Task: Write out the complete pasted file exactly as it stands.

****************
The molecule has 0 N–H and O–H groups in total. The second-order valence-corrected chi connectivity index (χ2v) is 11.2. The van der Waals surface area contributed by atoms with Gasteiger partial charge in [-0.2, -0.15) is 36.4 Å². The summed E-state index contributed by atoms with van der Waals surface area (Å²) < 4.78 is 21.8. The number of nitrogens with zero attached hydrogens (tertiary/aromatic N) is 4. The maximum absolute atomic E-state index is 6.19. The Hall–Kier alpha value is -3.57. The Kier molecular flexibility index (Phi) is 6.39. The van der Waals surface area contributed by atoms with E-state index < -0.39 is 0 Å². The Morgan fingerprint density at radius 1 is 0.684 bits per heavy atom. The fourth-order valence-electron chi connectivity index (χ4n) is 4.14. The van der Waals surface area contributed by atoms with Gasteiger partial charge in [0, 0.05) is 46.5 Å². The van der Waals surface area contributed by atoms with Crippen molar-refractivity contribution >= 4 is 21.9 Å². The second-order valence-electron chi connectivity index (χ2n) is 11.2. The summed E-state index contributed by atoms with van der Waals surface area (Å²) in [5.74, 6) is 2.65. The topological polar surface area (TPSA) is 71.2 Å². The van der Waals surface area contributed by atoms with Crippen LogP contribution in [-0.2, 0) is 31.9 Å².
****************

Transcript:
The molecule has 0 N–H and O–H groups in total. The second-order valence-corrected chi connectivity index (χ2v) is 11.2. The van der Waals surface area contributed by atoms with Gasteiger partial charge in [-0.2, -0.15) is 36.4 Å². The summed E-state index contributed by atoms with van der Waals surface area (Å²) < 4.78 is 21.8. The number of nitrogens with zero attached hydrogens (tertiary/aromatic N) is 4. The maximum absolute atomic E-state index is 6.19. The Hall–Kier alpha value is -3.57. The Kier molecular flexibility index (Phi) is 6.39. The van der Waals surface area contributed by atoms with E-state index < -0.39 is 0 Å². The Morgan fingerprint density at radius 1 is 0.684 bits per heavy atom. The fourth-order valence-electron chi connectivity index (χ4n) is 4.14. The van der Waals surface area contributed by atoms with Gasteiger partial charge in [0, 0.05) is 46.5 Å². The van der Waals surface area contributed by atoms with Crippen molar-refractivity contribution >= 4 is 21.9 Å². The second-order valence-electron chi connectivity index (χ2n) is 11.2. The summed E-state index contributed by atoms with van der Waals surface area (Å²) in [5.74, 6) is 2.65. The topological polar surface area (TPSA) is 71.2 Å². The van der Waals surface area contributed by atoms with Crippen LogP contribution in [-0.2, 0) is 31.9 Å².